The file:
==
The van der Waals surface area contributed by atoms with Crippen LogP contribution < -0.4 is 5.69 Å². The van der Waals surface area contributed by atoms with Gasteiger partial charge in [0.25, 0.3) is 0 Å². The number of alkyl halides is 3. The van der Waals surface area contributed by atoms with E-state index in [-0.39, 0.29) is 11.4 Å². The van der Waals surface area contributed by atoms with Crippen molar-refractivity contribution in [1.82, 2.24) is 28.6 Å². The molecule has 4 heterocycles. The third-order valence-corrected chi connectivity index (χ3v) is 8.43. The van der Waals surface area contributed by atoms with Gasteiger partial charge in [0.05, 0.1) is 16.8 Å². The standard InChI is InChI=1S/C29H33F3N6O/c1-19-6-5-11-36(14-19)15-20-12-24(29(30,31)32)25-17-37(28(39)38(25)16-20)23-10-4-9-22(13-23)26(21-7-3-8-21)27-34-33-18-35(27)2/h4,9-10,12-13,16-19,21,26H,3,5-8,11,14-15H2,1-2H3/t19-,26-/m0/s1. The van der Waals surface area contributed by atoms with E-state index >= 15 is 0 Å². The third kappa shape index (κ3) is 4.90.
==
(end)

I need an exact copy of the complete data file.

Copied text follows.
The van der Waals surface area contributed by atoms with Crippen LogP contribution < -0.4 is 5.69 Å². The van der Waals surface area contributed by atoms with Gasteiger partial charge in [0.25, 0.3) is 0 Å². The number of alkyl halides is 3. The van der Waals surface area contributed by atoms with E-state index in [-0.39, 0.29) is 11.4 Å². The van der Waals surface area contributed by atoms with Crippen molar-refractivity contribution in [1.82, 2.24) is 28.6 Å². The molecule has 4 heterocycles. The third-order valence-corrected chi connectivity index (χ3v) is 8.43. The van der Waals surface area contributed by atoms with Gasteiger partial charge in [0.05, 0.1) is 16.8 Å². The standard InChI is InChI=1S/C29H33F3N6O/c1-19-6-5-11-36(14-19)15-20-12-24(29(30,31)32)25-17-37(28(39)38(25)16-20)23-10-4-9-22(13-23)26(21-7-3-8-21)27-34-33-18-35(27)2/h4,9-10,12-13,16-19,21,26H,3,5-8,11,14-15H2,1-2H3/t19-,26-/m0/s1. The van der Waals surface area contributed by atoms with E-state index >= 15 is 0 Å². The third kappa shape index (κ3) is 4.90.